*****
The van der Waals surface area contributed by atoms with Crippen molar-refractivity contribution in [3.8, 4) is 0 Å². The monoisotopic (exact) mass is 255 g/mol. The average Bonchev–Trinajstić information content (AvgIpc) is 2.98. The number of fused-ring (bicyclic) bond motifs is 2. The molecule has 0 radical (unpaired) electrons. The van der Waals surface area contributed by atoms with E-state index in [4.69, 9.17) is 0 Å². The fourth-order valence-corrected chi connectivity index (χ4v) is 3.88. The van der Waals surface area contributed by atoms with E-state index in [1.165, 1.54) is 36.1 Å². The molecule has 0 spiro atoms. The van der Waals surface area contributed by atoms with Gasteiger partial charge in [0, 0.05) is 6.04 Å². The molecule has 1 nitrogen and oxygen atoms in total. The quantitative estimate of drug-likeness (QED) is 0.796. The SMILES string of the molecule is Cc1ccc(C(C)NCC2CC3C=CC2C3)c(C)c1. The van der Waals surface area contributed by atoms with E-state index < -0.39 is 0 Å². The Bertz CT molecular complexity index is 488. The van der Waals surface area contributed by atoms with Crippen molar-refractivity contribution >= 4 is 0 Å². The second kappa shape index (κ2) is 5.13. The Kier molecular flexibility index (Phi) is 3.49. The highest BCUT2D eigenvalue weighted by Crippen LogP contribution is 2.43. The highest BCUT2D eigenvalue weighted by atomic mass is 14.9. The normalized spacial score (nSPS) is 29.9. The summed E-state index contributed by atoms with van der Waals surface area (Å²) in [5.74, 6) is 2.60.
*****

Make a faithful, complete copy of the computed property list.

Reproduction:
The van der Waals surface area contributed by atoms with Crippen molar-refractivity contribution in [3.8, 4) is 0 Å². The monoisotopic (exact) mass is 255 g/mol. The average Bonchev–Trinajstić information content (AvgIpc) is 2.98. The number of fused-ring (bicyclic) bond motifs is 2. The molecule has 0 radical (unpaired) electrons. The van der Waals surface area contributed by atoms with E-state index in [4.69, 9.17) is 0 Å². The fourth-order valence-corrected chi connectivity index (χ4v) is 3.88. The van der Waals surface area contributed by atoms with E-state index in [1.165, 1.54) is 36.1 Å². The molecule has 0 spiro atoms. The van der Waals surface area contributed by atoms with Gasteiger partial charge in [0, 0.05) is 6.04 Å². The molecule has 1 nitrogen and oxygen atoms in total. The quantitative estimate of drug-likeness (QED) is 0.796. The SMILES string of the molecule is Cc1ccc(C(C)NCC2CC3C=CC2C3)c(C)c1. The van der Waals surface area contributed by atoms with E-state index < -0.39 is 0 Å². The Bertz CT molecular complexity index is 488. The van der Waals surface area contributed by atoms with Crippen molar-refractivity contribution >= 4 is 0 Å². The second kappa shape index (κ2) is 5.13. The Kier molecular flexibility index (Phi) is 3.49. The highest BCUT2D eigenvalue weighted by Crippen LogP contribution is 2.43. The highest BCUT2D eigenvalue weighted by atomic mass is 14.9. The normalized spacial score (nSPS) is 29.9. The summed E-state index contributed by atoms with van der Waals surface area (Å²) in [5.74, 6) is 2.60.